Yuva - India

Nambi Narayanan: The rocket man

On 1st April 2021, the trailer of the much-awaited film Rocketry-The Nambi Effect, written and directed by R. Madhavan was dropped. The film is produced under the production house of R. Madhavan named Tricolor Films and Varghese Moolan pictures by Dr. Varghese Moolan and Vijay Moolan. Soon after its release, the trailer garnered pretty much positive response from the people including many celebrities like Kangana Ranaut who showered love and appreciation for the actor. The biopic starring R Madhavan himself as Nambi Narayanan and Simran Bagga as Meena Narayanan is based on the life of the rocket scientist Nambi Narayanan who worked in Indian Space Research Organization (ISRO). The film is shot simultaneously in Hindi, Tamil and English and will be released in Telugu, Malayalam, and Kannada as well. The film was in its pre-production stage since 2017 but due to covid-19 crisis the release got delayed and it will be released in the Summer 2021. The story spans across Narayanan’s initial days as a graduate in Princeton University after which he worked as a scientist before false accusations of espionage were levied upon him by the then government, accusing him of selling plans of India’s space programme to foreign countries. The trailer showcases Narayanan as an ‘arrogant genius’ whose patriotism cost him a downfall in his career. He wanted to put India on the global map in the commercial satellite market, but he was wronged as a citizen.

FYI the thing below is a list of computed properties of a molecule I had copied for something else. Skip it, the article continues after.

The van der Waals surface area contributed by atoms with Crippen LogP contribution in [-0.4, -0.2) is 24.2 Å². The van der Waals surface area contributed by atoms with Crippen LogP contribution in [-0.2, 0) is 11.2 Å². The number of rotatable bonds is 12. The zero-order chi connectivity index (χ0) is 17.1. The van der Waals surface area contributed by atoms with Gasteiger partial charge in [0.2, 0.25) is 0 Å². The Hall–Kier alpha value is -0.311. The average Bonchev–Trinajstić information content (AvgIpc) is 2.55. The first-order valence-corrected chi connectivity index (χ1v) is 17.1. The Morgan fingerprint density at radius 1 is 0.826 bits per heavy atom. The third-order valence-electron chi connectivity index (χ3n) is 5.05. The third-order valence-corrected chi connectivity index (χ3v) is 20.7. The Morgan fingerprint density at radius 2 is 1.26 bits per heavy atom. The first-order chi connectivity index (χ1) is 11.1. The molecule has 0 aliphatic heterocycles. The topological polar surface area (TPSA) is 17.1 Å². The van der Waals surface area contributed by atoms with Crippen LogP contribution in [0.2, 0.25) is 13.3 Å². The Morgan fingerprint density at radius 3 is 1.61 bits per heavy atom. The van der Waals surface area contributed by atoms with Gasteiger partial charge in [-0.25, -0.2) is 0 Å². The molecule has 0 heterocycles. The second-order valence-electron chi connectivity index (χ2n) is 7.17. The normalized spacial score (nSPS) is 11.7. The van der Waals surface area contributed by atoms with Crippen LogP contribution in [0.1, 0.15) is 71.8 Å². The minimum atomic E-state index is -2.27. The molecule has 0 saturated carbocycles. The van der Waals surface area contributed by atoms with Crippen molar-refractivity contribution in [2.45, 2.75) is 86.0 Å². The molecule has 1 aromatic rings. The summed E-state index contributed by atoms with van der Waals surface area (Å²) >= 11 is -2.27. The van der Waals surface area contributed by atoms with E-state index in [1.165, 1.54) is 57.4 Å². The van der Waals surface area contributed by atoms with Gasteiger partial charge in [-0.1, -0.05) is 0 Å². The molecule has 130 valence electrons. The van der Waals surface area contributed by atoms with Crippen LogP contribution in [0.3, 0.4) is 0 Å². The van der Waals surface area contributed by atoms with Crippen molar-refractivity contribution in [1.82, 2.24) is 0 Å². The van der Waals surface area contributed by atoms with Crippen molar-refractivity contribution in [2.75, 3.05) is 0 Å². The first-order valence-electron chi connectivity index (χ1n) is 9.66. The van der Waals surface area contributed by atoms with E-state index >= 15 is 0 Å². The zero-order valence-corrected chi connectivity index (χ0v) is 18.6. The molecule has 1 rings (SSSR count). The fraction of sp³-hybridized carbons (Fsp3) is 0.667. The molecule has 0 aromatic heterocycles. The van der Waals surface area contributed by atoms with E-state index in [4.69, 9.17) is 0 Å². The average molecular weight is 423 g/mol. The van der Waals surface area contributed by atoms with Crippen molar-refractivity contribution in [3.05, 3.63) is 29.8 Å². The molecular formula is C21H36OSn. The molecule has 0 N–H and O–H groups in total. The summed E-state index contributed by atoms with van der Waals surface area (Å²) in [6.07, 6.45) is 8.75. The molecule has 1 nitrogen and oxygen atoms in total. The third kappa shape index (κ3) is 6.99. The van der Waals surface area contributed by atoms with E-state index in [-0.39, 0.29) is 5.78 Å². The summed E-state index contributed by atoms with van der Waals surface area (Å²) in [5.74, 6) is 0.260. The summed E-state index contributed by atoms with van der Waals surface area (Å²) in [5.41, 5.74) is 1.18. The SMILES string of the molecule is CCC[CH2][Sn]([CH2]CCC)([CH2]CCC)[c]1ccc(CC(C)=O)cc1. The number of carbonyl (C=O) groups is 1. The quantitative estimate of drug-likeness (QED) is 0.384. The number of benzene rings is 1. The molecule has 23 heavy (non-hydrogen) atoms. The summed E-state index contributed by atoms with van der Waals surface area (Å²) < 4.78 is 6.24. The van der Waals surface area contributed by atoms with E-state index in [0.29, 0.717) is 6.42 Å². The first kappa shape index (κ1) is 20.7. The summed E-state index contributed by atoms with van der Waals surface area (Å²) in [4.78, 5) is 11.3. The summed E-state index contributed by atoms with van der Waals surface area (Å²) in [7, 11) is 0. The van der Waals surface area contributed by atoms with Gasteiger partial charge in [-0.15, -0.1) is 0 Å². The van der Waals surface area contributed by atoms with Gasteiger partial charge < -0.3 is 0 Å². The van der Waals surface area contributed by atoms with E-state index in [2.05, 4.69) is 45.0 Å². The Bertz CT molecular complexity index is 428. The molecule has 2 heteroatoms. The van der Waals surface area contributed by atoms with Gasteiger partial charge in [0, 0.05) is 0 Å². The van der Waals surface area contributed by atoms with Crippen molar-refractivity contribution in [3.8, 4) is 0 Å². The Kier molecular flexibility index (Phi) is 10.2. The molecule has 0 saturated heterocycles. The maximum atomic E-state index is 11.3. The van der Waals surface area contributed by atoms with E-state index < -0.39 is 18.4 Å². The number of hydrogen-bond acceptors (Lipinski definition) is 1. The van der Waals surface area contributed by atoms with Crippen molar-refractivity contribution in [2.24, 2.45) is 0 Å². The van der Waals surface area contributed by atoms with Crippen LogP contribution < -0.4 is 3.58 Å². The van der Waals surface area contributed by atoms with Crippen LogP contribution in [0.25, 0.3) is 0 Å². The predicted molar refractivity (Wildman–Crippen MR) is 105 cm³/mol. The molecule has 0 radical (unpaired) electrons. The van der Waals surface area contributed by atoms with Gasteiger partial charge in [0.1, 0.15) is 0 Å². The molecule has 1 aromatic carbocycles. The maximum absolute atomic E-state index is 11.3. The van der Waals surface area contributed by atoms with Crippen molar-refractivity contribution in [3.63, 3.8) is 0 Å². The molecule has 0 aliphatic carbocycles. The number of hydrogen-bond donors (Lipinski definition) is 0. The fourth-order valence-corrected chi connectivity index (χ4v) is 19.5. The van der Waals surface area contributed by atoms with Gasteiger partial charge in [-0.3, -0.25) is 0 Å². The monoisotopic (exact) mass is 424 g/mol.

S. Nambi Narayanan, born in a Tamil Brahmin family was fascinated with aircraft and flying objects as a kid. He hailed from a humble background. While his father worked as a businessman, trading in coconut and fibre, his mother stayed at home looking after the children. He had won a scholarship to study the rocket propulsion system at Princeton University and a year later he re-joined the space agency. Working as an in-charge in the cryogenics department, Narayanan saw the need for liquid fuelled engines for all the future space programs and received encouragement from the then ISRO chairman Satish Dhawan and his successor U R Rao. He introduced the technology in India in the early 1970s which he was later accused of selling. While working in ISRO he first met Dr. Vikram Sarabhai, the then Chairman of ISRO. He had introduced the liquid-fuel rocket technology in India when Dr. A P J Abdul Kalam was working on solid motors. When India signed an agreement with Russia in the year 1992 to develop cryogenic fuel-based engines, USA president George Bush wrote to Russia and raised objections against transferring technology. Russia succumbed under this pressure and India had to sign a new agreement with Russia to fabricate four cryogenic engines without the formal transfer of technology. ISRO has agreed with the Kerala Hitech Industries Limited and it would have provided the cheapest tender for fabricating engines had Nambi Narayanan not fallen into the trap of the spy scandal of 1994 which turned his life upside down. The 1994 ISRO Spy Scandal blew up Dr. Narayanan’s career like a rocket shred into pieces.